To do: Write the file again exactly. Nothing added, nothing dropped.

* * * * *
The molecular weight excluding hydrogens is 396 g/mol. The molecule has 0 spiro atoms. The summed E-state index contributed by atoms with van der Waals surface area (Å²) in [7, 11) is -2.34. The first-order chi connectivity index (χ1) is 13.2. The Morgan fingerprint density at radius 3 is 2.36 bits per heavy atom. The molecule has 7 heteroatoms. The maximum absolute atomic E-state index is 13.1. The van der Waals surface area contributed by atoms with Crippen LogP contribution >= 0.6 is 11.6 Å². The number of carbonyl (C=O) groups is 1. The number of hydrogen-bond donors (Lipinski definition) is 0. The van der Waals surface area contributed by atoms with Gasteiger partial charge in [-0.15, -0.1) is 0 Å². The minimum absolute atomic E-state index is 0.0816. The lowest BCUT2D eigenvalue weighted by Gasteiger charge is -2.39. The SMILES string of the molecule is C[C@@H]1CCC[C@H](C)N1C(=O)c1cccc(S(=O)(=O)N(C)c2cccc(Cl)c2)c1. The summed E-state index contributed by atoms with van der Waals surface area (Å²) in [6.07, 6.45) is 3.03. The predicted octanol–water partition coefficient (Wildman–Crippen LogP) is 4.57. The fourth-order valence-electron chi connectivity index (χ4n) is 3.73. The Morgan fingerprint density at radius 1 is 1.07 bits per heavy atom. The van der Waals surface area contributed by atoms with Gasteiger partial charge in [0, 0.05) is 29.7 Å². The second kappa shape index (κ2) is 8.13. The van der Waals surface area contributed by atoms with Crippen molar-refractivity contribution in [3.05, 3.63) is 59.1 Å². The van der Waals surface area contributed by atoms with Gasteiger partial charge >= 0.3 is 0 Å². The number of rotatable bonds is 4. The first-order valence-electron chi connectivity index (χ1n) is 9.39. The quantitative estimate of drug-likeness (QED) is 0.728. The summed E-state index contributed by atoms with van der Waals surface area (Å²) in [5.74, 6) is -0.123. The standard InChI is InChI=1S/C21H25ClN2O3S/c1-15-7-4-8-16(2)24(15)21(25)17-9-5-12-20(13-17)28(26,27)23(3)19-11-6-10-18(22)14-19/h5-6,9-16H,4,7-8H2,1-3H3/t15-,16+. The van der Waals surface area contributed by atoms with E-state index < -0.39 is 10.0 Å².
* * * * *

The molecular weight excluding hydrogens is 396 g/mol. The molecule has 0 spiro atoms. The summed E-state index contributed by atoms with van der Waals surface area (Å²) in [7, 11) is -2.34. The first-order chi connectivity index (χ1) is 13.2. The Morgan fingerprint density at radius 3 is 2.36 bits per heavy atom. The molecule has 7 heteroatoms. The maximum absolute atomic E-state index is 13.1. The van der Waals surface area contributed by atoms with Crippen LogP contribution >= 0.6 is 11.6 Å². The number of carbonyl (C=O) groups is 1. The number of hydrogen-bond donors (Lipinski definition) is 0. The van der Waals surface area contributed by atoms with Gasteiger partial charge in [-0.15, -0.1) is 0 Å². The minimum absolute atomic E-state index is 0.0816. The lowest BCUT2D eigenvalue weighted by Gasteiger charge is -2.39. The SMILES string of the molecule is C[C@@H]1CCC[C@H](C)N1C(=O)c1cccc(S(=O)(=O)N(C)c2cccc(Cl)c2)c1. The summed E-state index contributed by atoms with van der Waals surface area (Å²) in [6.07, 6.45) is 3.03. The predicted octanol–water partition coefficient (Wildman–Crippen LogP) is 4.57. The fourth-order valence-electron chi connectivity index (χ4n) is 3.73. The Morgan fingerprint density at radius 1 is 1.07 bits per heavy atom. The van der Waals surface area contributed by atoms with Gasteiger partial charge in [0, 0.05) is 29.7 Å². The second kappa shape index (κ2) is 8.13. The van der Waals surface area contributed by atoms with Crippen molar-refractivity contribution in [3.05, 3.63) is 59.1 Å². The van der Waals surface area contributed by atoms with Gasteiger partial charge >= 0.3 is 0 Å². The number of rotatable bonds is 4. The first-order valence-electron chi connectivity index (χ1n) is 9.39. The quantitative estimate of drug-likeness (QED) is 0.728. The summed E-state index contributed by atoms with van der Waals surface area (Å²) in [5.74, 6) is -0.123. The standard InChI is InChI=1S/C21H25ClN2O3S/c1-15-7-4-8-16(2)24(15)21(25)17-9-5-12-20(13-17)28(26,27)23(3)19-11-6-10-18(22)14-19/h5-6,9-16H,4,7-8H2,1-3H3/t15-,16+. The van der Waals surface area contributed by atoms with E-state index < -0.39 is 10.0 Å².